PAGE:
We are so happy with the excitement people have expressed over seeing Solutions back in print. Many thanks go out to the City of Denver for hosting a celebratory cocktail reception for contributors and friends of January’s special issue! If you haven’t signed up already, visit our website and join as a Platinum Member to receive print copies, as well as full access to our online archive, which contains all ten years of articles from our outstanding contributors.

We’re thrilled to bring you the second print issue in our Ten Year Anniversary volume. We want to thank our print layout designer Kelley Dodd and our publisher Allen Press for creating such a beautiful magazine for our readers and contributors.

It is also my pleasure to welcome two new Editorial Board members to the journal. Shar Olivier brings experience in socially responsible investing, social entrepreneurship, and climate resiliency to the magazine. You can follow Shar on Twitter @SharOlivier. We are also thrilled to welcome Paulette Blanchard, Geography MA, Citizen of Absentee Shawnee Tribe and descendant of Kickapoo Tribe of Oklahoma. Paulette is a feminist scholar and activist with expertise in the challenges and opportunities that Indigenous Peoples face in relation to climate change and climate justice. You can learn more about Paulette on LinkedIn. Sincere thanks to these women for being a part of Solutions.

With so many challenges in the world, it is heartening to read the articles in this issue. Every piece is written by scholars, practitioners, and dreamers who are looking for tools to solve real-life barriers to sustainability, well-being, and regeneration.

Technological tools feature prominently in the issue and highlight areas of advancement in sustainability across sectors. In the fisheries field, authors Gary Wilson and his colleagues highlight a precision bulk harvesting technology used in New Zealand that reduces untargeted species loss and increases the regenerative capacity of targeted species by allowing juvenile fish to escape from newly designed nets. Steve Letendre and Josh VanHoesen offers a model for improved renewable energy forecasting that can increase grid efficiencies and empower both consumers and suppliers to make better energy management choices at multiple scales. Jenna Hartley and Jessica Daniel from the U.S. Environmental Protection Agency share a wonderful new digital mapping tool, called the EnviroAtlas, designed to help young people understand environmental and climate change concepts by relating them to data from their local communities.

Another exciting trend you will find in these articles is a movement towards new ways to bring people together that lead to increased sustainability. For example, the issue includes pieces focused on worker cooperatives, maker spaces, and neighborhood solar cooperatives. Each of these collaborative efforts offers ways for communities to join together for the common good, while empowering people and protecting the planet. In addition, a variety of pieces provide practical tools and guidance for existing organizations – especially government agencies and businesses, to increase the effectiveness of their sustainability efforts through full accounting of the human, ecological, financial, and physical resources involved in their operations.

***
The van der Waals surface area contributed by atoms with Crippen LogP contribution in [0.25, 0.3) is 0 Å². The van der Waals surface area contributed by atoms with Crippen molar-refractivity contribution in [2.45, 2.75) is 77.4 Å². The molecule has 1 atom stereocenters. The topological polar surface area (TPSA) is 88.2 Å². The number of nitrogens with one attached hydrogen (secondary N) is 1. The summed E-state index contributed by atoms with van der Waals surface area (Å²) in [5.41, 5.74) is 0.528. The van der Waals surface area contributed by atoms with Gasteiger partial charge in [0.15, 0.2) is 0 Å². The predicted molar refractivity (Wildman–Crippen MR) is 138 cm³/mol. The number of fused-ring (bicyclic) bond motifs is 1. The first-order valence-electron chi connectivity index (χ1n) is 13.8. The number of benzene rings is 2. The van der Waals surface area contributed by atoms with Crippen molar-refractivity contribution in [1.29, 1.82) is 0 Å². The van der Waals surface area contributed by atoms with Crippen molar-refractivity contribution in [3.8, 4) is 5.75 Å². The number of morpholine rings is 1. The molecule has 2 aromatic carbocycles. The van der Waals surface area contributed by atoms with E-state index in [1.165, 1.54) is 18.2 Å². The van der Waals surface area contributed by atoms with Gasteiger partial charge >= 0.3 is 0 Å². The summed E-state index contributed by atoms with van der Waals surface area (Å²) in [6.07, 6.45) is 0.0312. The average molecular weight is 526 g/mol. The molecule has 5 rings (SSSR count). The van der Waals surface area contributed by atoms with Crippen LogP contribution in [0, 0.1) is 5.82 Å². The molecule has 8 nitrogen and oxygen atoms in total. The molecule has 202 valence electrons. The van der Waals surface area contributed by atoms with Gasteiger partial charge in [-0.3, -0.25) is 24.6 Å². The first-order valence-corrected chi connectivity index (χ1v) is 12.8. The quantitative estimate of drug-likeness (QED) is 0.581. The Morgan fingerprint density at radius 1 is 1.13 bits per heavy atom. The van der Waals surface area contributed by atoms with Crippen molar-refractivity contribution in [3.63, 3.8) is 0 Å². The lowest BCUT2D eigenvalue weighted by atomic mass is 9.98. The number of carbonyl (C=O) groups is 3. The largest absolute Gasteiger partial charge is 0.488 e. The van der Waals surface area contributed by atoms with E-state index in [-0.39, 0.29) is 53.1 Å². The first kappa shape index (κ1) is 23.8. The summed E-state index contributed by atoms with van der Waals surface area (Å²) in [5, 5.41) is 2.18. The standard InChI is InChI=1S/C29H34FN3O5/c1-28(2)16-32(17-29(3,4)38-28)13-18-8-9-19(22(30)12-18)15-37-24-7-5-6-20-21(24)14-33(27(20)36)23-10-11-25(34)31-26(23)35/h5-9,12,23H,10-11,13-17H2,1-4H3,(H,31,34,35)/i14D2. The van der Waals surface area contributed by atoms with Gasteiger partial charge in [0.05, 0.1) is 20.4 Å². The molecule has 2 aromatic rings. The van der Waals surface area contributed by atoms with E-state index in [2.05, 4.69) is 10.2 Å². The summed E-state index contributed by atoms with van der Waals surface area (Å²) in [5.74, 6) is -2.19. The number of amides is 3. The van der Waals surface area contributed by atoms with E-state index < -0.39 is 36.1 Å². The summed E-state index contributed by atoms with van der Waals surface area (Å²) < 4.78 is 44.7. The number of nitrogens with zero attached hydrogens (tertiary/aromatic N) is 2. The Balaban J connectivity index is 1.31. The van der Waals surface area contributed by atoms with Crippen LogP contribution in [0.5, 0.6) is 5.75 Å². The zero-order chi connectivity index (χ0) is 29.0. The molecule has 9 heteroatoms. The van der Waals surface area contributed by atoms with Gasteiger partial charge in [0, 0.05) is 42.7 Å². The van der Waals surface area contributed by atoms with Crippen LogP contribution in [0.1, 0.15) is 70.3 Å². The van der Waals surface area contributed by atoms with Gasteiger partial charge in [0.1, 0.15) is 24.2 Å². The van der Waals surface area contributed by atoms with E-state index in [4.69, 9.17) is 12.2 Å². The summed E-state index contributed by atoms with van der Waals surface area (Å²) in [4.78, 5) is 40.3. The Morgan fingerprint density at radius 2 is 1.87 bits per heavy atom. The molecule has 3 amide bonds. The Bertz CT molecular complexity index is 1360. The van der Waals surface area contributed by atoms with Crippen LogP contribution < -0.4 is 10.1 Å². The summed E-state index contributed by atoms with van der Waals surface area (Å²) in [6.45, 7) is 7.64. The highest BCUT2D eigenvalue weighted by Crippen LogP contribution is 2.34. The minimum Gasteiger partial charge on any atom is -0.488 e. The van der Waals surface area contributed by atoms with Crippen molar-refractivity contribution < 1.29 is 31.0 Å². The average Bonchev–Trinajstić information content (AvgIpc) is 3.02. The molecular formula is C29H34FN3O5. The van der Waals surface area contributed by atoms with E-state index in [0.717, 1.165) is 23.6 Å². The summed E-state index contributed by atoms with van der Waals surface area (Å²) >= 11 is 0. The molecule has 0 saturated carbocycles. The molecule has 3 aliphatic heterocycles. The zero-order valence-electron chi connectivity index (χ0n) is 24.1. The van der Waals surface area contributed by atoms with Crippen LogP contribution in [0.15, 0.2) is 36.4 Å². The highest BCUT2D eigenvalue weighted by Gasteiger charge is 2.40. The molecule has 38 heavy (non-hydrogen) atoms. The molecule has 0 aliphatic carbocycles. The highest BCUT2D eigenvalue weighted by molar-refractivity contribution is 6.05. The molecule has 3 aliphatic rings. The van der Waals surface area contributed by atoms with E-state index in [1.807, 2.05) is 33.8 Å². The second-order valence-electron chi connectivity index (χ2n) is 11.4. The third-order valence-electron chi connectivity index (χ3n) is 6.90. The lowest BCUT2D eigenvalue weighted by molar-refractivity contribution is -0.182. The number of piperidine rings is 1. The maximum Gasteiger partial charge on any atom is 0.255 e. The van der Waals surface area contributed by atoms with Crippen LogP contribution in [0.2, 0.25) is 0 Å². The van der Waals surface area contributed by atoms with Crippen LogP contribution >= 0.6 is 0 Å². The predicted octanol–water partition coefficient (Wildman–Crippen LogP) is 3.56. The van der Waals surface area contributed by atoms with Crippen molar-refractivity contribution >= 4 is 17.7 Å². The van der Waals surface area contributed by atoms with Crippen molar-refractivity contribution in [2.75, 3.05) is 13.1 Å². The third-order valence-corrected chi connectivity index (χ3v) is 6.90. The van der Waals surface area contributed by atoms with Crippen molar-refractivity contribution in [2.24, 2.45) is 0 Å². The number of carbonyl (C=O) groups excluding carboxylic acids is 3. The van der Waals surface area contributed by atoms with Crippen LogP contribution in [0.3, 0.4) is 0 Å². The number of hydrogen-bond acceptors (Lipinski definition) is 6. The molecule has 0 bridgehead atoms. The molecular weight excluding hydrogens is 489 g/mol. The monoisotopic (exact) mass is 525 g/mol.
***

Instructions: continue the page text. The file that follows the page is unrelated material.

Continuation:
Many of the articles are motivated by a recognition that sustainability, well-being, and regeneration are interlinked in complex ways. Lauriane Mouysset and his co-authors, for example, highlight the relationship between farming techniques, biodiversity, and the critical stakeholders and interests that shape agri-environmental schemes. Wilson and his team describe the competitive markets that can inhibit innovations that regenerate fish stocks – a desperate need across global oceans. Throughout, you will find attention to the need to recognize and account for the fact that complex-adaptive systems require new tools to overcome today’s sustainability challenges.

As always, we at The Solutions Journal invite you to share your comments on these pieces with your colleagues and friends through our social media channels. Follow our hashtag #Solutions and join the movement for a sustainable and desirable future!


Elizabeth Caniglia

Dr. Caniglia (PhD University of Notre Dame) is Professor and Director of the Institute for Sustainable Economic & Enterprise Development (SEED) in the College of Business & Economics at Regis University...

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